COREN (voice-over): Activists and TV host Tehseen Poonawalla and his wife Monica are using their celebrity influence and resources to help desperate Indians source oxygen, cylinders, and hospital beds, which they believe should not be a privilege but a fundamental right.

Thousands are appealing to them on social media. But for every 50, they say, they can only manage to help one.

POONAWALLA: It's very difficult. Imagine you have oxygen, you don't have cylinders. Imagine your oxygen that can't transport the oxygen. Therefore, people are dying with oxygen. It's criminal.

COREN (voice-over): For Sharma, a student studying law, he knows first-hand how much his country is now suffering. As he prepares to pick up his father's remains from the crematorium, he is praying that COVID does not take his mother as well.

SHARMA: I'm totally helpless because I have lost my father two or three days ago and I left my mom in the hospital. I am so helpless. I am all alone now.

COREN (voice-over): Anna Coren, CNN, Hong Kong.


HOLMES (on camera): Meanwhile, in Europe, as we can show you, I think, a map there, you can see the number of new cases going down in most countries. But some still are heading in the wrong direction. Germany just advanced a new bill that will give Chancellor Angela Merkel more power to fight a third coronavirus wave. And in France, the prime minister says it appears that the latest wave has peaked there.

And while they are recording similar numbers of new cases, what France and Germany are seeing and doing are completely different.

CNN's Cyril Vanier with that.


CYRIL VANIER, CNN CORRESPONDENT: The E.U.'s two biggest countries, France and Germany, are both recording about 30,000 infections a day, which is fairly high relative to their population size. But Paris and Berlin are taking different approaches.

For France, which saw infections surge recently, that's good news, 30,000 cases a day is an improvement on the previous week, and it's a sign that recent restrictions are working. The government believes that the peak of the third wave is now behind them, and schools will start reopening next week. Nonessential stores and restaurant terraces might reopen by mid-May. The government there is in a hurry to get back to a more normal life.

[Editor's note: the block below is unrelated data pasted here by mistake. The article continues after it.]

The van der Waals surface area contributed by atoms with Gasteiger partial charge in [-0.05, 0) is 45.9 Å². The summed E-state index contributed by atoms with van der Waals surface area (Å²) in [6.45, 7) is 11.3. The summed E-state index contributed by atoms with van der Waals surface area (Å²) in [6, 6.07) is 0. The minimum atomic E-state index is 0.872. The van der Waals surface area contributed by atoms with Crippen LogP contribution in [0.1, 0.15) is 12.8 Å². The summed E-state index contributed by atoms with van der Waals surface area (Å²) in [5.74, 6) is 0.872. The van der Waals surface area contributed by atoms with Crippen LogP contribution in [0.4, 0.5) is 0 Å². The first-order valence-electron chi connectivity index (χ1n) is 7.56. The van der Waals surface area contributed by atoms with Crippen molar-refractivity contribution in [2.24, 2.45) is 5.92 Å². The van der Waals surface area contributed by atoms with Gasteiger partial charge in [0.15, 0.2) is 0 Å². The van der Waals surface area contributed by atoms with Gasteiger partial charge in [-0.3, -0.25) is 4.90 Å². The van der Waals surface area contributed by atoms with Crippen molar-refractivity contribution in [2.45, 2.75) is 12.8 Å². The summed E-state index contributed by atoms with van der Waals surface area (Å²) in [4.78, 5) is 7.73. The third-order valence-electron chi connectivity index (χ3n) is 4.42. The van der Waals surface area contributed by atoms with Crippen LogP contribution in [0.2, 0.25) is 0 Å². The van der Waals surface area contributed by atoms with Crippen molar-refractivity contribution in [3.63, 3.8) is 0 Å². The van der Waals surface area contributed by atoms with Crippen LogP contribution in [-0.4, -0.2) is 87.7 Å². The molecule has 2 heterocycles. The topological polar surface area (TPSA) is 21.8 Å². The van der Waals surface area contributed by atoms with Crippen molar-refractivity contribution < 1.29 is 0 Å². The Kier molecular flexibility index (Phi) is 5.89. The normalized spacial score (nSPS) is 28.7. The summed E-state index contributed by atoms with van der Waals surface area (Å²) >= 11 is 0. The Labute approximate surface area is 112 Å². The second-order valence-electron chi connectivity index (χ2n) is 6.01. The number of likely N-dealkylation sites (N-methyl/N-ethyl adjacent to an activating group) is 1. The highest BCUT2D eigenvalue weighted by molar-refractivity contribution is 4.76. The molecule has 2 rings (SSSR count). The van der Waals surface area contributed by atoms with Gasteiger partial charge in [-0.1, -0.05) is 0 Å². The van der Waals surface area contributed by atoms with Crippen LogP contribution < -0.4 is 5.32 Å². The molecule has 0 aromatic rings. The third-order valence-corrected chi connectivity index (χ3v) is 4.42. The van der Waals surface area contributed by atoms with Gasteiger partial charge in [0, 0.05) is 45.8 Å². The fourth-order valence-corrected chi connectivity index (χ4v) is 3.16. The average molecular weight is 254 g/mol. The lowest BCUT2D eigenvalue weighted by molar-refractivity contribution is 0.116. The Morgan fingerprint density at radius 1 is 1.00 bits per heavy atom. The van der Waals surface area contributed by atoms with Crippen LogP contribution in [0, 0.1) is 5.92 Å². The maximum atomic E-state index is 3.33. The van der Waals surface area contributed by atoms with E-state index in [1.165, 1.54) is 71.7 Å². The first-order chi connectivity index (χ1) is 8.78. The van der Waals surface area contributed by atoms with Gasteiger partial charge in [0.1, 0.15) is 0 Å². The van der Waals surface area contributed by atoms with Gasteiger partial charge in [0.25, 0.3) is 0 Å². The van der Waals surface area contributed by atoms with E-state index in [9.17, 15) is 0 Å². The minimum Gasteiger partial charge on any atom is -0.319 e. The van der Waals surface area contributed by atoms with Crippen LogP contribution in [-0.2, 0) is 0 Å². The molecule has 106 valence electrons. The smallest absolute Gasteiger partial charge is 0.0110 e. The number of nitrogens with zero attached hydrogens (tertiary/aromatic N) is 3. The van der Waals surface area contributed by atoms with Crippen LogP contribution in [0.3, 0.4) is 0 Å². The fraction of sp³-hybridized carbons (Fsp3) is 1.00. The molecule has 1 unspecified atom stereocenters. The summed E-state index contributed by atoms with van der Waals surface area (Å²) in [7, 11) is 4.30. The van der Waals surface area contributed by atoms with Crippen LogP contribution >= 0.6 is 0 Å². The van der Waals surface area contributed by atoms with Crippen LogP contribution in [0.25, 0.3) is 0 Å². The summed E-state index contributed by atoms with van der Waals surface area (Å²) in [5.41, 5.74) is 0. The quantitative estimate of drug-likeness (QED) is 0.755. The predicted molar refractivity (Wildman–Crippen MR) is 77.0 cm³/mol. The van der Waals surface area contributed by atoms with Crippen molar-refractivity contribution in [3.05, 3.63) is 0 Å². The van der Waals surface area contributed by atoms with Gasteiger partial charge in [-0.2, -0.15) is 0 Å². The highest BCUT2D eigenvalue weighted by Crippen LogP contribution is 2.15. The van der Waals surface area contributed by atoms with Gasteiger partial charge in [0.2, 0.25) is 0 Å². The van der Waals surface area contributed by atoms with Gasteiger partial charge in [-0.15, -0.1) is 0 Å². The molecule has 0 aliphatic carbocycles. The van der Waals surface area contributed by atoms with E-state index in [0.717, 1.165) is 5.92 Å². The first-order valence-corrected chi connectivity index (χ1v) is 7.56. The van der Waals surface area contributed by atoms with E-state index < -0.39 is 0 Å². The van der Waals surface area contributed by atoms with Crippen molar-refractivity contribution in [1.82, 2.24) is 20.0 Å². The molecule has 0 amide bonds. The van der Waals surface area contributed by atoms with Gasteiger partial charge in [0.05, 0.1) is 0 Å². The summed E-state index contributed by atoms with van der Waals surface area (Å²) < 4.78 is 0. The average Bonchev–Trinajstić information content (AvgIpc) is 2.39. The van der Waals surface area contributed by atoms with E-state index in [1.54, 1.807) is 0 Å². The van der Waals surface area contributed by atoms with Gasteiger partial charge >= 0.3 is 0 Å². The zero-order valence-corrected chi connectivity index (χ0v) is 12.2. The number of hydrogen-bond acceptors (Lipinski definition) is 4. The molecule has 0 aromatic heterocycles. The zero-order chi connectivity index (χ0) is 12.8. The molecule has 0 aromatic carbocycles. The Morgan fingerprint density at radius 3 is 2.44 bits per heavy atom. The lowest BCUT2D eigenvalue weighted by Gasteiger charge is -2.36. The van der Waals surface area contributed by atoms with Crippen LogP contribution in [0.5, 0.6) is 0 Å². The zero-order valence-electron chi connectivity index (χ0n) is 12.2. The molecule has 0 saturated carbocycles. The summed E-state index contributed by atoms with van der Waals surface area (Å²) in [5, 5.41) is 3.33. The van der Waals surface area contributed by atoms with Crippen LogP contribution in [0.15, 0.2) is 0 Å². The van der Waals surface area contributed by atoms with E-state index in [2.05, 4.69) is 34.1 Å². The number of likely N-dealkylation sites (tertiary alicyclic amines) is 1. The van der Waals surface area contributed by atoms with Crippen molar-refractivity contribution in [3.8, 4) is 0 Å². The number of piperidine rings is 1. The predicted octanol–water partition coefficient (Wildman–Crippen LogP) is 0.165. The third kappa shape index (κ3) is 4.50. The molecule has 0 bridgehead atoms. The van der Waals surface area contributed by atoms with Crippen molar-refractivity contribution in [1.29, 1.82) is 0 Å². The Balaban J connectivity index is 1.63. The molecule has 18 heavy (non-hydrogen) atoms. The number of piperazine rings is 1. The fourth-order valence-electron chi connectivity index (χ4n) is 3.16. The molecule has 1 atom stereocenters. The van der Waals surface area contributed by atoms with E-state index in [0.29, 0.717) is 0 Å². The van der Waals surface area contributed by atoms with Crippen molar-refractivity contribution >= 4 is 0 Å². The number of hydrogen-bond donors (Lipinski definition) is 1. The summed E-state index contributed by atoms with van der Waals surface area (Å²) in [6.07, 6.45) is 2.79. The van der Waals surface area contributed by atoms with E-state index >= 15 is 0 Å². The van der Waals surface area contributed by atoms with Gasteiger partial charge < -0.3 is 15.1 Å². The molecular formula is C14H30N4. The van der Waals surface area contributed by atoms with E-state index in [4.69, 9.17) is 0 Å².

In Germany, however, 30,000 new cases reported on Thursday, that puts the country back where it was in January. So parliament has just approved a new law that should allow for a more unified response to COVID.


VANIER: The central government will be able to impose lockdowns on areas that have a high infection rate and that would end the patchwork response by federal states. If there are more than 100 cases per 100,000 residents, for instance, well then the government will be able to impose curfews, limit private gatherings, and close shops in those regions. Even more cases, the government will be able to close schools in those areas.

Meanwhile, both countries are vaccinating faster than they have until now. Twenty-two percent of the German population have received at least one dose of the coronavirus vaccine and one quarter of the French adult population will soon have received at least one dose.

Cyril Vanier, CNN, London.


HOLMES: We're going to take a quick break. When we come back, the search to locate Indonesia's missing submarine is becoming more urgent. Time is running out, so too the vessel's oxygen supply. The latest on the international search and rescue effort, coming up.


HOLMES: Now, much of South America is seeing a surge in new COVID infections. The map shows, as you can see there, places including Columbia, Venezuela, Chile, Peru all seeing big jumps in newly confirmed cases. That's according to data from Johns Hopkins University.

But the hardest hit in the region right now might well be Argentina. Its health minister says it is going through the worst moment of the pandemic. Officials say there are major concerns that the health care system is becoming overwhelmed, especially around the capital, Buenos Aires. The death toll nationwide has surpassed 60,000. Argentina has set a series of records for new cases in recent weeks and that has led to the re-imposition of some lockdown measures.

Joining me now is Dr. Eduardo Cazap. He's the founder of the Latin American and Caribbean Society of Medical Oncology, also the editor- in-chief of the ecancer. He is live for us in Buenos Aires. Thanks for making the time, doctor.

We say the health minister there said Argentina is going through its worst moment of the pandemic, also said the virus is, in her words, growing exponentially in most of the country. What is your assessment of the situation?

EDUARDO CAZAP, FOUNDER OF LATIN AMERICAN AND CARIBBEAN SOCIETY OF MEDICAL ONCOLOGY, EDITOR-IN-CHIEF OF ECANCER: Thank you very much. The situation now is very serious with around 500 deaths and close to 27,000 new cases yesterday.